Former Foreign Minister Fumio Kishida defeated vaccination minister Taro Kono in a runoff poll for the ruling Liberal Democratic Party’s presidential nomination on Wednesday, putting him in a strong position to become Japan’s next Prime Minister. Kishida, who will succeed departing Prime Minister Yoshihide Suga next week, will be entrusted with repairing an economy damaged by the COVID-19 outbreak and fortifying connections with the US and other partners at a time when China asserts itself in the Indo-Pacific area.
After only one year in government, the Hiroshima legislator follows unpopular Prime Minister Yoshihide Suga, who did not seek re-election as party leader. Because the LDP has a majority in the lower house, Kishida is almost set to become Prime Minister at a parliamentary session on Monday. With this, a highly hawkish person towards China has been elected for the position of Prime Minister, given the LDP coalition has majority in both houses.
Testing times ahead
As he leads the LDP and its junior coalition partner Komeito into a general election in November and the election of the House of Councillors, the upper chamber of parliament, next year, he appealed for unity among party members.
Because the LDP-Komeito alliance has a majority in both chambers of the Diet, Kishida is expected to be elected Prime Minister at the commencement of an extraordinary Diet session on Monday. Kishida said he will begin working at “full speed” to address a number of issues, including Japan’s consistently low birthrate and the achievement of a free and open Indo-Pacific.
Kishida on China
As authoritarian countries wield more and more power, Kishida said in an interview just before Prime Minister Yoshihide Suga’s surprise announcement that he was stepping down, that Japan should seek to cooperate with Taiwan and countries that share its values of freedom, democracy, and the rule of law.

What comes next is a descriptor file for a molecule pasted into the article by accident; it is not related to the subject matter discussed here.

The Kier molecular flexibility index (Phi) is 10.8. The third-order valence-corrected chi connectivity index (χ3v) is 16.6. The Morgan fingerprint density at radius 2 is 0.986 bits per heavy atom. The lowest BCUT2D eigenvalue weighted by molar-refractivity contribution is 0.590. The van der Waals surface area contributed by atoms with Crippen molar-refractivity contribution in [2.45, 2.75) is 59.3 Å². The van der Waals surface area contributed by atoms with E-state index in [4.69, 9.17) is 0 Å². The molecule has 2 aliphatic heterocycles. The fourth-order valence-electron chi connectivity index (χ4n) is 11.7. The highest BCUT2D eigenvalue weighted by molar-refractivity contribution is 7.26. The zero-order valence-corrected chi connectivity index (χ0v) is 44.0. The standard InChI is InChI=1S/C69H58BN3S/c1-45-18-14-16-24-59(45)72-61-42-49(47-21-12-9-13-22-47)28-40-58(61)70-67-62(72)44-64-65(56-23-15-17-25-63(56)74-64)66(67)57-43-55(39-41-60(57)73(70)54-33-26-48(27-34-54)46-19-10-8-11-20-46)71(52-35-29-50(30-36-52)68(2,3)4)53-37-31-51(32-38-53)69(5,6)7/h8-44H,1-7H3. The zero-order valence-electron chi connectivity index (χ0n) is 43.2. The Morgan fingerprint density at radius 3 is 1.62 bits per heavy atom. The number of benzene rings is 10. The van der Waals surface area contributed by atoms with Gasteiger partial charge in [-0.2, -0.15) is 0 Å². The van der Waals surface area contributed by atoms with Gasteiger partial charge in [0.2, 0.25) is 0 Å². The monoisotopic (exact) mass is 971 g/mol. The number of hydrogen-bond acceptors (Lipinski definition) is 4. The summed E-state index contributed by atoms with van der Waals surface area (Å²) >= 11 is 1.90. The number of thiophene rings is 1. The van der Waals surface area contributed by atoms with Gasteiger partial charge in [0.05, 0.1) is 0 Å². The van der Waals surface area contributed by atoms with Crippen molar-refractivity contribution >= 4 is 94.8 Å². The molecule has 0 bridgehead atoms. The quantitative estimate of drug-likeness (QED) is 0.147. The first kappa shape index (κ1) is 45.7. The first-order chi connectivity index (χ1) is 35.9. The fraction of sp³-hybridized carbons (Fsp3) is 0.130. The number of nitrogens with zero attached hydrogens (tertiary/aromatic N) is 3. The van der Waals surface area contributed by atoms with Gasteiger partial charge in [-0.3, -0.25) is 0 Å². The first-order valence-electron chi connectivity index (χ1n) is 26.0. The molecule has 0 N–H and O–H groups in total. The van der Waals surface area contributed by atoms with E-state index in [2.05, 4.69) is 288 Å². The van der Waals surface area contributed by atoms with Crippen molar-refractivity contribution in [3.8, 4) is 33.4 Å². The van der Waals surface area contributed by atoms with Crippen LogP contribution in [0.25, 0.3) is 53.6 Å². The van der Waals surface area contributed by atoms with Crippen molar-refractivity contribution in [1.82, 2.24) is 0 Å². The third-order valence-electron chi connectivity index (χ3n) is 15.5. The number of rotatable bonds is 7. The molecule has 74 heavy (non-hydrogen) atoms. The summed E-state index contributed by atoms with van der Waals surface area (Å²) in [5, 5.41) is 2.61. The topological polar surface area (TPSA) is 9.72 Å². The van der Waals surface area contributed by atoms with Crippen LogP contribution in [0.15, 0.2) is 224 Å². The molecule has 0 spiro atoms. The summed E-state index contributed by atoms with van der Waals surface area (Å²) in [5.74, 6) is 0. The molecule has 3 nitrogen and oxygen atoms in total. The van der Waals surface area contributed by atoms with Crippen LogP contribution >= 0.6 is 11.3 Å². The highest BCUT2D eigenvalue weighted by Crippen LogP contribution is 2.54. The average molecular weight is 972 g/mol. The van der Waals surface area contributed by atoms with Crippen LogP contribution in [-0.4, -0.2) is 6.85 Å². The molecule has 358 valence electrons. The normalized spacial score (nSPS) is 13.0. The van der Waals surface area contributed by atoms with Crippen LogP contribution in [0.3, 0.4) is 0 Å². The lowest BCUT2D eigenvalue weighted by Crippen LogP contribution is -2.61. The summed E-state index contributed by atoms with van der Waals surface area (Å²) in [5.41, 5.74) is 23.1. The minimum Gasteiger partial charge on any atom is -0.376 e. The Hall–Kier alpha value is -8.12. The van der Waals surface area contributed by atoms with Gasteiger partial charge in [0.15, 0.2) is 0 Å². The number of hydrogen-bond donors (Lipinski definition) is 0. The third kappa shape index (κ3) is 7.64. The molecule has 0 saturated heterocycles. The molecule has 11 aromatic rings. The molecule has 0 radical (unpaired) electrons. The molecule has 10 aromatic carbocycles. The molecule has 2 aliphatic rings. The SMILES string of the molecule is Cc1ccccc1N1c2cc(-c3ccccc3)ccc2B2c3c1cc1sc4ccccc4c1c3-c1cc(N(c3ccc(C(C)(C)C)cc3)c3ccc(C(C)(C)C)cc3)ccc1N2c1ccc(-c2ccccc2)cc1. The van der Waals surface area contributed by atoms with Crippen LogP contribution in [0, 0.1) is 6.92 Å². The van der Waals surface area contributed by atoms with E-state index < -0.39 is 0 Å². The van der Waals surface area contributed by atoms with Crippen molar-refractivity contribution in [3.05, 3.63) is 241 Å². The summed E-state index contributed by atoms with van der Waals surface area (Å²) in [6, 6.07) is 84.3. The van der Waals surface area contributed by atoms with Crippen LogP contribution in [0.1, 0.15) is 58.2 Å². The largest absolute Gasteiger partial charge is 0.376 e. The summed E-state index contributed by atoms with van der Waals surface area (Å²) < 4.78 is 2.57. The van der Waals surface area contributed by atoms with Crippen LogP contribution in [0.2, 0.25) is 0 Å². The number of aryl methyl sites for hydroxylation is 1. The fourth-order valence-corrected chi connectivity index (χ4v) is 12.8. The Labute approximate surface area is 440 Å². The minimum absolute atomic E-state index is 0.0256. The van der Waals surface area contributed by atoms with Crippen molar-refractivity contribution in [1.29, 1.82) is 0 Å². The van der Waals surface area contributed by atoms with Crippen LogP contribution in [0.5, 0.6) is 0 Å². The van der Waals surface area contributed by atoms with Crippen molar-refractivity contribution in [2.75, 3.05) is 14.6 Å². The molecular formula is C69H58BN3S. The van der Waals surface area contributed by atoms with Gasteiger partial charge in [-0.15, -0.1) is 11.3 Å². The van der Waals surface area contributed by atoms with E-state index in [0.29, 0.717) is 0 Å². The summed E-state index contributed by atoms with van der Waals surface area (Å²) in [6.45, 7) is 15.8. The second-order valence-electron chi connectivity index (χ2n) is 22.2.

He also stated that the $30 trillion demand gap should be considered when determining how much economic stimulus is required. Kishida said earlier this week that he wants to spend tens of trillions of yen to cushion the economic impact of the epidemic and to get people to cooperate with movement restrictions aimed at slowing the virus‘ spread.
Kishida supports a parliamentary resolution denouncing China’s persecution of the Uyghur minority and wants to appoint a prime ministerial aide to monitor the situation. Kishida believes that Japan, in collaboration with the US and other like-minded countries, should stand hard against authoritarian regimes like China‘s growing aggression.
“In order to defend universal principles like freedom, democracy, rule of law, and human rights,” he stated earlier this month, “we must say clearly what has to be said in the face of the expansion of authoritarian regimes like China, while partnering with countries that share similar values.”
Kishida intends to strengthen the coast guard’s capabilities, as Japan and China continue at odds over the sovereignty of a collection of small East China Sea islets. While all the above mentioned actions and inclinations have already become common knowledge, it becomes the journalists’ duty to encapsulate what will be the extent of hawkish attitude of the new soon to be Prime Minister, towards China.